Wow, a real outrage moment. My fury and disappointment knows no bounds, embracing the Congress, media and human rights groups.
While all of the above wasted their time and energy trumpeting the McCain amendment on the treatment of detainees - on which a little more below - no one took the time to notice what Senator Lindsey Graham of South Carolina was pushing through.
, intended to stop what this fine senator believes to be frivolous lawsuits brought by those detainees at Guantanamo with nothing better to do, not only passed Congress, but also garnered the support of one Carl Levin, the Democratic senator from Michigan.
The amendment was attached to the big defense spending bill that has been bouncing to and fro in Congress in the last few weeks and has now passed, awaiting only Bush's signature.
I barely know where to start here. The amendment originally intended to prevent detainees from any access to U.S. federal courts. With the involvement of Levin, it now allows those detainees access in two, TWO circumstances only. The key passage reads as follows:
" No court, justice, or judge shall have jurisdiction to hear or consider an application for a writ of habeas corpus filed by or on behalf of an alien outside the United States (as that term is defined in section 101(a)(38) of the Immigration and Naturalization Act (8 U.S.C. 1101(a)(38)) who is detained by the Department of Defense at Guantanamo Bay, Cuba.'."
The amendment goes on to provide detainees access in the following two circumstances:
1) In order to challenge the findings of a Combatant Status Review Tribunal. These are the tribunals set up to determine whether a detainee is an enemy combatant, POW, or goatherder accidentally swept up or handed over to the U.S. for cold hard cash.
The detainee may appeal the CSRT on two points:
a) On whether the procedure the CSRT is supposed to follow has been followed and,
b) On whether that procedure is constitutional and legal as applied to an "alien enemy combatant"
2) In order to appeal the final ruling of the military tribunal 'trying' the detainee. Jurisdiction for this type of review is available in two circumstances:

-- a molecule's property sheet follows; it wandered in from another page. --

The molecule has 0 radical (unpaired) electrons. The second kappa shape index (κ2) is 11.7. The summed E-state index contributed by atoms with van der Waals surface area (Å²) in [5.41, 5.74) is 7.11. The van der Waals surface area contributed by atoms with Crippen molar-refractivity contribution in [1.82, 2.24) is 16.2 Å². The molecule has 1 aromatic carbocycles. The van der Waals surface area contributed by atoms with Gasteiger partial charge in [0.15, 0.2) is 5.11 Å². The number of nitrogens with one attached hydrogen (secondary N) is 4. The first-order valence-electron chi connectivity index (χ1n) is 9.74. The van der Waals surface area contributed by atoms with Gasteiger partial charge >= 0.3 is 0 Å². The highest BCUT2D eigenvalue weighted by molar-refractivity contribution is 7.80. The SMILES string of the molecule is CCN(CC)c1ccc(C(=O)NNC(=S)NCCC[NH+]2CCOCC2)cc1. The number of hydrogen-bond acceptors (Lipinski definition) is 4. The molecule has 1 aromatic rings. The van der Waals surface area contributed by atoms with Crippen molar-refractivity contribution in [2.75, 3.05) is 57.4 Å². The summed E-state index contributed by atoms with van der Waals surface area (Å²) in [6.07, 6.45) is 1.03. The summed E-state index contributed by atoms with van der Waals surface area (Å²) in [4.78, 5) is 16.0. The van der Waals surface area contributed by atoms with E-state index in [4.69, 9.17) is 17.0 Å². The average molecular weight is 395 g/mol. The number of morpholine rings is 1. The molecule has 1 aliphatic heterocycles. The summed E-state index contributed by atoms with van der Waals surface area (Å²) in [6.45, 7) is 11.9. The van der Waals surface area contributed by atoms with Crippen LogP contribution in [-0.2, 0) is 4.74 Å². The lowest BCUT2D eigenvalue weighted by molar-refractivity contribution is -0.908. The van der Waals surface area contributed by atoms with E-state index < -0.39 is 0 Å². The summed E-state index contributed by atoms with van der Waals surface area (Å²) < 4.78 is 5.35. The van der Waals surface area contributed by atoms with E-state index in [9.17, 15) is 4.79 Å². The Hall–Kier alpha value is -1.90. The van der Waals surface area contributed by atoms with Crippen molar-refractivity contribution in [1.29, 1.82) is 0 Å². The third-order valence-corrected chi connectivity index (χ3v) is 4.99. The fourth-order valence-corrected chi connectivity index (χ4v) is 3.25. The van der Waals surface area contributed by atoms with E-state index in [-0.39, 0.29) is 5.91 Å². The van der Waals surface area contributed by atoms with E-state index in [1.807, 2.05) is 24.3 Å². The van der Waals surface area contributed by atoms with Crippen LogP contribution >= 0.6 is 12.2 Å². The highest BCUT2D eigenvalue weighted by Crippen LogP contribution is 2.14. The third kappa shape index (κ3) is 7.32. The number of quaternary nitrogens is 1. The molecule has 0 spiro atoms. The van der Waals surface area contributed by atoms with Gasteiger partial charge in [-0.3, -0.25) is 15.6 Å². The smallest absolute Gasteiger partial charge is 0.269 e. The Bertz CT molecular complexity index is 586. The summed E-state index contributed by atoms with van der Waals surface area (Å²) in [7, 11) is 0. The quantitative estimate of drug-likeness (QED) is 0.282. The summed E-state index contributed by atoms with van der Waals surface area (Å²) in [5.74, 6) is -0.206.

a) If the detainee is sentenced to a sentence of 10 years or more
b) At the court's discretion.
Hopefully, it's instantly clear that this amendment is abominable. The rationale behind it is disturbingly illustrated by the language Graham uses in his official statements about the legislation, which can be found on his website's press releases page
Bear in mind, as you read these that none of the detainees have been tried, even before the kangaroo courts of a military tribunal the Defense Department has established to hear the cases. The status of some remains unclear, not withstanding Bush's comments about them being the worst of the worst and unilaterally declaring them enemy combatants. Just today, the Washington Post reports
that the continued detention of two ethnic Uighur men at Guantanamo is "unlawful," but that they must remain there because they will face persecution if returned to China, no third country will accept them and the judiciary does not have the power to force U.S. immigration to offer them asylum. The point? Not everyone, by a long shot, at Guantanamo is remotely proven to have any links to terrorism. And, indeed, some explictly do not.
With that in mind...
"The detainees at GTMO are not American citizens facing criminal trial, rather, they are terrorists who have taken up arms against the United States," says Graham
"Currently, over 160 cases have been filed by terrorists suing our own troops over every action taken," Graham asserts. Graham's own website lists examples of some of this "legal abuse" such as cases where detainees "have questioned the legality of their detention, propriety of returning a detainee to their home country, and allotment of exercise time."